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March 17, 2021, 01:00 PM to 03:00 PM

Early warning systems designed to indicate which banks are most at risk of failure have generally consisted of relatively traditional statistical techniques, such as Logit and Probit models. The predictive power of the traditional statistical techniques are low by modern standards, but the traditional models are relatively interpretable and the determinants of bank failure can be simply identified. Over the past 40 years, however, as computing power has improved, the techniques available for forecasting bank failures have become increasingly sophisticated. With increased sophistication and improved predictive ability has come decreased interpretability.

Chapter 1 considers the nature of this problem. The academic literature has embraced these modern techniques and has devoted much research time and ink to conducting horse races between them. In doing so, the ability of regulators and academics alike to identify the determinants of bank failure has decreased precipitously and models are largely viewed as “black boxes”. With machine learning models often relying on the creation of composite variables, the use of decision trees, and the selection of subsets of independent variables explaining the maximal variance in the banks’ outcomes, a new question must be considered: Can we at least expect these “black box” techniques to be consistently constructed over time?

Chapter 2 begins to address this question by examining the frequency with which the commonly-used predictors of bank failure are grouped together to form the same composite variables. I conduct principal components analysis (PCA) on a quarterly basis with an increasingly large dataset intended to simulate the quarterly filing of bank call reports. The collinearity of the independent variables included in the analysis determine their assignments to the composite variables, and each composite is interpretable as a reflective construct. I find that although the same sets of independent variables are commonly grouped together to form the same composite variables, the relative importance of each independent variable in the creation of each composite is not nearly as consistent. Machine learning methods relying on composite variable construction may be consistently constructed, but methods relying on variable subset selection are far less likely to be consistently constructed. The in-tandem use of one method for predictive purposes and another for interpretive purposes is likely to mislead those using the models to direct bank examinations.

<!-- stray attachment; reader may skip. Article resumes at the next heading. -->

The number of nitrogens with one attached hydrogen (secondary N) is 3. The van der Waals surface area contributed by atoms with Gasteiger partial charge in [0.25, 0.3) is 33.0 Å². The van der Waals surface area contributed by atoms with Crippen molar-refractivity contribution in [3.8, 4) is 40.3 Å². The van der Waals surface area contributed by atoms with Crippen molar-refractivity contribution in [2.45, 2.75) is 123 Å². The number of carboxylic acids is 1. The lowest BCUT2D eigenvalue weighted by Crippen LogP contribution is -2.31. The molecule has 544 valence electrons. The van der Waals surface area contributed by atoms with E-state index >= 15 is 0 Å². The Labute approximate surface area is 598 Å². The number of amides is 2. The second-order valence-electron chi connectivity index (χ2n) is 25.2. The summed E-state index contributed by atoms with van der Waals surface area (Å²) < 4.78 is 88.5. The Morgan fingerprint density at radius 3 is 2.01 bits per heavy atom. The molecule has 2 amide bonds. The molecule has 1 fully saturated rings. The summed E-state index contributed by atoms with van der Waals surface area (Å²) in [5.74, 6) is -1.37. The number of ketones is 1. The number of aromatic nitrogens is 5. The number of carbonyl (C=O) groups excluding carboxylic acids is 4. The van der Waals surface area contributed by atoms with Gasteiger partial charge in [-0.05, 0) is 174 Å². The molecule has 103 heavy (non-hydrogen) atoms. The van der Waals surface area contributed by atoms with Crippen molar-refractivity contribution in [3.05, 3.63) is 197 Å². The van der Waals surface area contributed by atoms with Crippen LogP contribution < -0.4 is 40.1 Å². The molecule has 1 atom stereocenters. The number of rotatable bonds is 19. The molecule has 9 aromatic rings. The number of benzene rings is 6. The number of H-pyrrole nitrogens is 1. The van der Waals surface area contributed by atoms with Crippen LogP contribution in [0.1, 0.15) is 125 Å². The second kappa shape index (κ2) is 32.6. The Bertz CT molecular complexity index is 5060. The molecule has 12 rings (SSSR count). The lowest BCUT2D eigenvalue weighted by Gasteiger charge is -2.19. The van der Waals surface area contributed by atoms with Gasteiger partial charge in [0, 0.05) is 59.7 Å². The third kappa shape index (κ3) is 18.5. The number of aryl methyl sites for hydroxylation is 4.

Chapter 3 searches for an explanation for the frequency with which the most commonly-constructed composite variables are created. I estimate a correlation matrix each quarter for which data are publicly available, once again using a dataset that expands to simulate the increasing availability of data as banks file new quarterly call reports. This process creates a panel of quarterly estimates of the correlation coefficients for each pair of independent variables. I find that the independent variables that are most commonly paired in the construction of composite variables have non-stationary pairwise correlations, and the level of their correlation – and their subsequent grouping on a single composite variable – therefore cannot be predicted, per se. Their average relative correlation, however, is typically sufficiently high that they are still likely to contribute to the same composite variables over time.

In Chapter 4 I examine the tradeoff between a relatively simple early warning system's predictive power and its interpretability by comparing a logistic regression model estimated using all available independent variables and a logistic regression model estimated using the principal components constructed in Chapter 2. These competing techniques create a potential tradeoff between increased predictive power and increased interpretability. I find that when using a Logit value cutoff adequate for competitive model specificity there is no cost of reduced predictive power when using composite variables. Banking researchers can, therefore, jointly consider model performance and interpretability to a greater extent than is currently commonly believed. I then offer concluding remarks and policy recommendations.

The results of this research program serve as a warning to financial regulators and those expecting to deploy early warning systems on a continual basis. It is reasonable to expect “black box” models to be consistently constructed using composite variables; yet, it is unreasonable to claim that we can *predict* the composition of composite variables or the relative importance of the independent variables used in their construction. We must be wary, therefore, of systems that use multiple machine learning techniques jointly, as the consistency of each model’s construction will differ. Lastly, the tradeoff between predictive power and interpretability of relatively simple early warning systems is not as severe are would be anticipated given the bimodal state of the current literature.